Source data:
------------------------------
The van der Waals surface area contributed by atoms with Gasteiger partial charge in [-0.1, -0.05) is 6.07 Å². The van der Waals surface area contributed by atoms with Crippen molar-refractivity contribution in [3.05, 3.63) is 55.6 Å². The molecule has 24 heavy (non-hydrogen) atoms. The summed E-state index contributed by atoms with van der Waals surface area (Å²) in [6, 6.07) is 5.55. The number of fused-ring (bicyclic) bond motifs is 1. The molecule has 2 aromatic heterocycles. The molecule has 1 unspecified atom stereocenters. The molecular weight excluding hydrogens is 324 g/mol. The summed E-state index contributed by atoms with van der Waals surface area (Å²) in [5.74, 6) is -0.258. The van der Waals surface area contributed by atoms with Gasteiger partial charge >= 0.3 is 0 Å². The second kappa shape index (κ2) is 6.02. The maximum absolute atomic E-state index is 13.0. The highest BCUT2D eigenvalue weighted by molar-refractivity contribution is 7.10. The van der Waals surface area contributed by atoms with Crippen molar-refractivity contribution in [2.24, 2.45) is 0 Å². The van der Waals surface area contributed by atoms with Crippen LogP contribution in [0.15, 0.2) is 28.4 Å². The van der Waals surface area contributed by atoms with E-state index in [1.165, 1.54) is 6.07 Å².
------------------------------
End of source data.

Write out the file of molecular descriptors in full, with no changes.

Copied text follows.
The van der Waals surface area contributed by atoms with Gasteiger partial charge in [-0.1, -0.05) is 6.07 Å². The van der Waals surface area contributed by atoms with Crippen molar-refractivity contribution in [3.05, 3.63) is 55.6 Å². The molecule has 24 heavy (non-hydrogen) atoms. The summed E-state index contributed by atoms with van der Waals surface area (Å²) in [6, 6.07) is 5.55. The number of fused-ring (bicyclic) bond motifs is 1. The molecule has 2 aromatic heterocycles. The molecule has 1 unspecified atom stereocenters. The molecular weight excluding hydrogens is 324 g/mol. The summed E-state index contributed by atoms with van der Waals surface area (Å²) in [5.74, 6) is -0.258. The van der Waals surface area contributed by atoms with Gasteiger partial charge >= 0.3 is 0 Å². The second kappa shape index (κ2) is 6.02. The maximum absolute atomic E-state index is 13.0. The highest BCUT2D eigenvalue weighted by molar-refractivity contribution is 7.10. The van der Waals surface area contributed by atoms with Crippen molar-refractivity contribution in [2.24, 2.45) is 0 Å². The van der Waals surface area contributed by atoms with Crippen LogP contribution in [0.15, 0.2) is 28.4 Å². The van der Waals surface area contributed by atoms with E-state index in [1.165, 1.54) is 6.07 Å².